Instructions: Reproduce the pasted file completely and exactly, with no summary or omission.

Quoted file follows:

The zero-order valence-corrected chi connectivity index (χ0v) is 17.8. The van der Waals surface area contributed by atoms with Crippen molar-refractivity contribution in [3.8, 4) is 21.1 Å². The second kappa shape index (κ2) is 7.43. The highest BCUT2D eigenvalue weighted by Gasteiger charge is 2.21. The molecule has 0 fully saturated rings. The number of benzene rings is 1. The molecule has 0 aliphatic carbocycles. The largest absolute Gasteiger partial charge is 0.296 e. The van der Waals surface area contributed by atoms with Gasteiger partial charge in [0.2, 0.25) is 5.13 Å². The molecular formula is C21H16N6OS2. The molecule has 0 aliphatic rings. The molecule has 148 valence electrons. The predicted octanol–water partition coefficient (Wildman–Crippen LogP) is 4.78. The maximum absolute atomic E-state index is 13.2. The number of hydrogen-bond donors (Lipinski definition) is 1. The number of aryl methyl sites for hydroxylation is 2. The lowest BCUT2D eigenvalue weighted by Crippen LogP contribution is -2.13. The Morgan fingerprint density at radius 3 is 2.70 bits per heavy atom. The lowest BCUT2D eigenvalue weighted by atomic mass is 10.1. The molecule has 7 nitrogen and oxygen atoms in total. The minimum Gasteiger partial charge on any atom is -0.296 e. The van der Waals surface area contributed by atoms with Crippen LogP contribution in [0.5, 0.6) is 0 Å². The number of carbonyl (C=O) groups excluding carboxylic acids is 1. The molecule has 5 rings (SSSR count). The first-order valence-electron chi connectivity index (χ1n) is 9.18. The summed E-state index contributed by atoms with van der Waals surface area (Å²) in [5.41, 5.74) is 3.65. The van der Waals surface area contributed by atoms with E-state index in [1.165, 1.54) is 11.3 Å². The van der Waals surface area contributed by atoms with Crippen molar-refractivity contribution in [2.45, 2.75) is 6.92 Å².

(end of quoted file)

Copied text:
The zero-order valence-corrected chi connectivity index (χ0v) is 17.8. The van der Waals surface area contributed by atoms with Crippen molar-refractivity contribution in [3.8, 4) is 21.1 Å². The second kappa shape index (κ2) is 7.43. The highest BCUT2D eigenvalue weighted by Gasteiger charge is 2.21. The molecule has 0 fully saturated rings. The number of benzene rings is 1. The molecule has 0 aliphatic carbocycles. The largest absolute Gasteiger partial charge is 0.296 e. The van der Waals surface area contributed by atoms with Gasteiger partial charge in [0.2, 0.25) is 5.13 Å². The molecular formula is C21H16N6OS2. The molecule has 0 aliphatic rings. The molecule has 148 valence electrons. The predicted octanol–water partition coefficient (Wildman–Crippen LogP) is 4.78. The maximum absolute atomic E-state index is 13.2. The number of hydrogen-bond donors (Lipinski definition) is 1. The number of aryl methyl sites for hydroxylation is 2. The lowest BCUT2D eigenvalue weighted by Crippen LogP contribution is -2.13. The Morgan fingerprint density at radius 3 is 2.70 bits per heavy atom. The lowest BCUT2D eigenvalue weighted by atomic mass is 10.1. The molecule has 7 nitrogen and oxygen atoms in total. The minimum Gasteiger partial charge on any atom is -0.296 e. The van der Waals surface area contributed by atoms with Crippen LogP contribution in [0.5, 0.6) is 0 Å². The number of carbonyl (C=O) groups excluding carboxylic acids is 1. The molecule has 5 rings (SSSR count). The first-order valence-electron chi connectivity index (χ1n) is 9.18. The summed E-state index contributed by atoms with van der Waals surface area (Å²) in [5.41, 5.74) is 3.65. The van der Waals surface area contributed by atoms with E-state index in [1.165, 1.54) is 11.3 Å². The van der Waals surface area contributed by atoms with Crippen molar-refractivity contribution in [2.45, 2.75) is 6.92 Å².